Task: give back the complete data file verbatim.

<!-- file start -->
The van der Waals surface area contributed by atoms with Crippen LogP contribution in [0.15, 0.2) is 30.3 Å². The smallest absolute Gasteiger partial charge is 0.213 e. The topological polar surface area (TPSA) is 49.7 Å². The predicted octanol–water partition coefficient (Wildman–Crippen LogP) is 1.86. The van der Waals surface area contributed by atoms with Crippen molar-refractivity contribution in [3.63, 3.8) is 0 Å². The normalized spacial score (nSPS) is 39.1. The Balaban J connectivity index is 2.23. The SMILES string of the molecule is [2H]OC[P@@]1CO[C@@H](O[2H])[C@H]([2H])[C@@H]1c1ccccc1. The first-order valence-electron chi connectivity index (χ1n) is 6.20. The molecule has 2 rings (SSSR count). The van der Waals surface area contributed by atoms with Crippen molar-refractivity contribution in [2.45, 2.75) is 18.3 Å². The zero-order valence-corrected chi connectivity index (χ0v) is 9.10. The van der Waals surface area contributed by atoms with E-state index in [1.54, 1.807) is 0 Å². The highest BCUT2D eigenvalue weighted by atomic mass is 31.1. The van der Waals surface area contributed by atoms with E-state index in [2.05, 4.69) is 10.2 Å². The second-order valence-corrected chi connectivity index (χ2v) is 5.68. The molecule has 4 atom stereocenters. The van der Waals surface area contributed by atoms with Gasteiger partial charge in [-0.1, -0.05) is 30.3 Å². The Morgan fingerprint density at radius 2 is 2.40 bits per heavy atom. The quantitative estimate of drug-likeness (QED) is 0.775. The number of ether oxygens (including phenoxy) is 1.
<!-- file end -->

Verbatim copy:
The van der Waals surface area contributed by atoms with Crippen LogP contribution in [0.15, 0.2) is 30.3 Å². The smallest absolute Gasteiger partial charge is 0.213 e. The topological polar surface area (TPSA) is 49.7 Å². The predicted octanol–water partition coefficient (Wildman–Crippen LogP) is 1.86. The van der Waals surface area contributed by atoms with Crippen molar-refractivity contribution in [3.63, 3.8) is 0 Å². The normalized spacial score (nSPS) is 39.1. The Balaban J connectivity index is 2.23. The SMILES string of the molecule is [2H]OC[P@@]1CO[C@@H](O[2H])[C@H]([2H])[C@@H]1c1ccccc1. The first-order valence-electron chi connectivity index (χ1n) is 6.20. The molecule has 2 rings (SSSR count). The van der Waals surface area contributed by atoms with Crippen molar-refractivity contribution in [2.45, 2.75) is 18.3 Å². The zero-order valence-corrected chi connectivity index (χ0v) is 9.10. The van der Waals surface area contributed by atoms with E-state index in [1.54, 1.807) is 0 Å². The highest BCUT2D eigenvalue weighted by atomic mass is 31.1. The van der Waals surface area contributed by atoms with E-state index in [2.05, 4.69) is 10.2 Å². The second-order valence-corrected chi connectivity index (χ2v) is 5.68. The molecule has 4 atom stereocenters. The van der Waals surface area contributed by atoms with Gasteiger partial charge in [-0.1, -0.05) is 30.3 Å². The Morgan fingerprint density at radius 2 is 2.40 bits per heavy atom. The quantitative estimate of drug-likeness (QED) is 0.775. The number of ether oxygens (including phenoxy) is 1.